Disasters destroy lives and livelihoods around the world. Between 2000 and 2012, 1.7 million people died in disasters and an estimated US$ 1.7 trillion of damage was sustained. Disaster risk reduction activities aim to reduce the human, economic and environmental costs of such disasters and science can play an essential role in these efforts, uncovering new ways to prevent,
prepare for and respond to disasters and determining which technologies are most effective in reducing disaster risk. As a result of scientific research, across the world there are now programmes to forecast floods, detect tsunami waves, prevent infectious disease outbreaks with vaccination and effectively communicate disaster risk to enhance community resilience. Thus science is already helping to save lives and livelihoods in some instances. But what do we mean by ‘science’? Science is knowledge obtained through study or practice. For disaster risk reduction, science is considered in its widest sense to include the natural, environmental, social, economic, health and engineering sciences, and scientific capacities are interpreted broadly to include all relevant resources and skills of a scientific and technical nature. The Flood early warning case study has been published in the UNISDR Scientific and Technical Advisory Group report ‘UsingScience in Disaster Risk Reduction’ in pages 18-19.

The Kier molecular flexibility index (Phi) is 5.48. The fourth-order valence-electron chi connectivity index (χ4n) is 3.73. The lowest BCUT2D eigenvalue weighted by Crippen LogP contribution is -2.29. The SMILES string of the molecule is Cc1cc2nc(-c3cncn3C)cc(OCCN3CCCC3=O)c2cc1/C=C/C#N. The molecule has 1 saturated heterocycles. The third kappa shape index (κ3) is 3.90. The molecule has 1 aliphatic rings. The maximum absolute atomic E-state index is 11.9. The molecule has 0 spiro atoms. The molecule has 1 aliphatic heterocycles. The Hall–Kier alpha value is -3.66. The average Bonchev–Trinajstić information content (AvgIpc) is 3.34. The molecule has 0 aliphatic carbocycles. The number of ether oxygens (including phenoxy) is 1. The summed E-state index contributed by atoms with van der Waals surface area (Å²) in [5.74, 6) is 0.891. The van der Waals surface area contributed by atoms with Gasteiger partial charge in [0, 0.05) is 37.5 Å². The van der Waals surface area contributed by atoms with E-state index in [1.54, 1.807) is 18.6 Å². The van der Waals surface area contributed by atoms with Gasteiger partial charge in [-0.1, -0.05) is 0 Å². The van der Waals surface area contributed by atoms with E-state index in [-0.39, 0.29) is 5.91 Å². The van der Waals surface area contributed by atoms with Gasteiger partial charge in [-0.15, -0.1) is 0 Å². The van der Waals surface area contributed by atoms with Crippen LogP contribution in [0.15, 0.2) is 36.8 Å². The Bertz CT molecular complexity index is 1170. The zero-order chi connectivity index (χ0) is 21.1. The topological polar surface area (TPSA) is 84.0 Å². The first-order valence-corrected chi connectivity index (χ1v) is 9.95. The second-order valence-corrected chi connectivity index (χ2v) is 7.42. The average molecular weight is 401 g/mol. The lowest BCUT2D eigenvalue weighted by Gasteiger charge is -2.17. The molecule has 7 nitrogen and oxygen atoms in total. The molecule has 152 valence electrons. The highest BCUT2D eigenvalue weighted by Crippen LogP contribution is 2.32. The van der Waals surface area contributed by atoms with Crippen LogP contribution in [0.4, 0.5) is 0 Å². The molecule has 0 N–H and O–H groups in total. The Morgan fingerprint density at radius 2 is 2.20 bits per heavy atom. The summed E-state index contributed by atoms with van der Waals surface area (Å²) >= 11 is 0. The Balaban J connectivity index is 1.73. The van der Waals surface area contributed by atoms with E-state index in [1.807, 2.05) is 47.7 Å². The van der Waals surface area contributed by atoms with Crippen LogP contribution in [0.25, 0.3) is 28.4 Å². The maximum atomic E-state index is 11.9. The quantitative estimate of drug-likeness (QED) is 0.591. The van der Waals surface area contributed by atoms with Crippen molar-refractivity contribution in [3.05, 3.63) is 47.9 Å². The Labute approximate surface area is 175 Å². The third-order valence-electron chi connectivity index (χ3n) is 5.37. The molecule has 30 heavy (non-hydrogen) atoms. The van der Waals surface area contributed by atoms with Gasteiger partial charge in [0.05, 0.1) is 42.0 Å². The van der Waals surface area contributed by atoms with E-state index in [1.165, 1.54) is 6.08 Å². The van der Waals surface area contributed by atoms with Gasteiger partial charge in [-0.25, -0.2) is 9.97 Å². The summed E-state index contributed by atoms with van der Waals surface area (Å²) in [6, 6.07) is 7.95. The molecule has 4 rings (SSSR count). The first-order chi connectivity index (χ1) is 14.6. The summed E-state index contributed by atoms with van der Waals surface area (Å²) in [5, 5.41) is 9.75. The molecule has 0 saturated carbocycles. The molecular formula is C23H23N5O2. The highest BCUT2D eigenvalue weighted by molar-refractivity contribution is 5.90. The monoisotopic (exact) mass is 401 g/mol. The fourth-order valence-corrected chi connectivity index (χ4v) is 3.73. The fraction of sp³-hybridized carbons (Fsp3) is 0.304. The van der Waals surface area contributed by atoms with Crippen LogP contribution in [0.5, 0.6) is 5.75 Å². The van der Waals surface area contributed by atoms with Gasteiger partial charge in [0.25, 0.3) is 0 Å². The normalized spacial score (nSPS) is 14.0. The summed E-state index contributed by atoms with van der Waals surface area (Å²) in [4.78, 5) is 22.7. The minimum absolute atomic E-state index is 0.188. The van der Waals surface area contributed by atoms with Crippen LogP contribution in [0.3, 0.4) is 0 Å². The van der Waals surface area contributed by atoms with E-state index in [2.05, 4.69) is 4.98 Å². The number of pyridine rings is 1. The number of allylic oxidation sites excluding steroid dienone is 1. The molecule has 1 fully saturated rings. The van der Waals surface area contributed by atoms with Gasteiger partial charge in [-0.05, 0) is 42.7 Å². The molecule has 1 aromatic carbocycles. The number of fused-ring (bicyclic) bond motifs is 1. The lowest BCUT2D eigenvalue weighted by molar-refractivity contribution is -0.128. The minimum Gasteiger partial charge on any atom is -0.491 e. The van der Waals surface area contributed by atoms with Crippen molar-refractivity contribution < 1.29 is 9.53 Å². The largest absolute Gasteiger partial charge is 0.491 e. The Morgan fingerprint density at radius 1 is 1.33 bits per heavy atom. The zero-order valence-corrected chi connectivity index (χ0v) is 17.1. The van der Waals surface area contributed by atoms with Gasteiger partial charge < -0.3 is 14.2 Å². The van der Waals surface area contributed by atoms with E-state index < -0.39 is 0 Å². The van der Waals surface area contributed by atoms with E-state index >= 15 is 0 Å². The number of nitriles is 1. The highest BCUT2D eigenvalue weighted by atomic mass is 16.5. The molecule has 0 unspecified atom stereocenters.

The report can be access at this site…..